veBOBA Tokenomics
Update

Following the success of Curve Finance’s vote-escrowed (ve) token model, a growing number of DeFi protocols have implemented or hinted at introducing their own ve tokenomics designs, including many of the top projects by TVL.

Effective tokenomics offer incentives for project participants to take actions correlated to the project’s success, such as token rewards for providing liquidity, active governance participation, long-term token holding, and protocol development.

Vote-locking further strengthens these incentives by giving committed members a larger weight in decision-making and/or reward allocation (self-selection). By committing to hold a token for an extended period of time, lockers will be interested in the long-term health of the protocol, thus incentivizing them to make informed, time-consuming decisions.

A ve Token playbook for BOBA

In a ve token model, monetary policy is established from the start, and is seldom changed to provide certainty for vote-lockers. Key parameters such as token distribution, locking mechanics, and emission schedule incorporate incentives that can sustain the economic health of the project.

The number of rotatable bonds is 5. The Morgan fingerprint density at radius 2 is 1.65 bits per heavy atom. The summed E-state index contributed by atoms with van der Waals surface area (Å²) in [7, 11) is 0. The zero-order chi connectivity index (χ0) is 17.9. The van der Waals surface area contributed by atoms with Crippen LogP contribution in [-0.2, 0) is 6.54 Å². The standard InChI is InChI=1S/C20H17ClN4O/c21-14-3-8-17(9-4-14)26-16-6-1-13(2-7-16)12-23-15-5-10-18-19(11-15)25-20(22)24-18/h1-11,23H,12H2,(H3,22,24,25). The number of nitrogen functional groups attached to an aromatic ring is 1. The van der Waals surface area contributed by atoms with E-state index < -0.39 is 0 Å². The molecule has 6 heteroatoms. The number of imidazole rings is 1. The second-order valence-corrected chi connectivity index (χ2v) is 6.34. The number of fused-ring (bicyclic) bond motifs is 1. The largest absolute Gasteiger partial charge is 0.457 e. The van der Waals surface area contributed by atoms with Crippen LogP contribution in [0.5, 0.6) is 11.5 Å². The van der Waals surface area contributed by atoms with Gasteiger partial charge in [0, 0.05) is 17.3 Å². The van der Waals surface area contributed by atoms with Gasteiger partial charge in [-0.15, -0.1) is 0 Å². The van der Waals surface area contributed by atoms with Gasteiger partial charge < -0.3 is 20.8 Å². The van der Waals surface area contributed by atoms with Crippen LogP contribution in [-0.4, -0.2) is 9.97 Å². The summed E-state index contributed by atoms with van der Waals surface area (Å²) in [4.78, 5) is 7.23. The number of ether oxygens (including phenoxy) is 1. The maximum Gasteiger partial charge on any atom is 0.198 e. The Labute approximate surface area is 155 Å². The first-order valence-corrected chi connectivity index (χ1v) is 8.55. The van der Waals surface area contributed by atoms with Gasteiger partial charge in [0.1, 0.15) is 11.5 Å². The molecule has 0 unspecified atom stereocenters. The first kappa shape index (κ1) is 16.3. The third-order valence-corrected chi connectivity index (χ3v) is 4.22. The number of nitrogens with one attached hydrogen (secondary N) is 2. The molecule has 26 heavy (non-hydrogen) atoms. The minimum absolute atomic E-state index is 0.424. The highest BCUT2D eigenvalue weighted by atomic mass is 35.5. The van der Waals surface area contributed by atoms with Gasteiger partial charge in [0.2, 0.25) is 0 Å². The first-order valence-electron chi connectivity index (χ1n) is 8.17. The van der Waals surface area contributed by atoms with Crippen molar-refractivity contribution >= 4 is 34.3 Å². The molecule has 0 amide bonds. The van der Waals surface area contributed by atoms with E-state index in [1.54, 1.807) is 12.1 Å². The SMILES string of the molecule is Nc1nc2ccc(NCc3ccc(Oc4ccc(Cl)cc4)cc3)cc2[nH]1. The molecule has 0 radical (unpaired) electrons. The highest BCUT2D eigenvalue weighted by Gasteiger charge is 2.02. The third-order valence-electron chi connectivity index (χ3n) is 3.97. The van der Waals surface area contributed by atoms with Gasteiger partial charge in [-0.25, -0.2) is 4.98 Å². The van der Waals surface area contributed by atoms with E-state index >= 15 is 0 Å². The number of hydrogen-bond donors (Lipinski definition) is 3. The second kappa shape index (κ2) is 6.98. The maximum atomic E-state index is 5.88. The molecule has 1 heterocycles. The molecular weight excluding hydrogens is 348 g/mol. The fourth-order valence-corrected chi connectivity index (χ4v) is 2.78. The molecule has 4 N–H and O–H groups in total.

We’ve identified three core shared parameters in their designs:

  • Steady incentives to supply-side participants to bootstrap an economic flywheel
  • Sustainable schedule of emissions to support long-term protocol activity and ecosystem growth (see chart below)
  • Profitable long-term revenue model to cycle economic value back to token holders

In the section below, we include a detailed breakdown of the current ve tokenomics landscape, and deep dive into the most promising models.

With the above parameters in mind, we propose the following playbook for a BOBA ve tokenomic model implementation, with the following features:

  1. Launch a token lock system for BOBA holders, offering:
  1. Voting control over the BOBA token emission gauges (previously WAGMI program)
  2. An ongoing rebase to their locked token based on network fee accrual

Time incentive: The longer BOBA is locked, the higher its conversion to govBOBA. For example:

    • 1 BOBA locked for one year = 1 govBOBA
    • 1 BOBA locked for six months = 0.25 govBOBA
    • 1 BOBA locked for three months = 0.125 govBOBA

Liquidity incentive: Locked token balance held as a veNFT.

Intended behavior: High locking rates reduce floating supply of BOBA, provide price stability, and reward long-term holders. Grant governance rights to engaged participants (such as dApp developers, grant recipients). Expand utility for BOBA token.

  1. Add a whitelist process for gauge, aimed at incentivizing the BOBA ecosystem
  1. Existing protocols
  2. New projects (e.g., grants)
  3. Technology infrastructure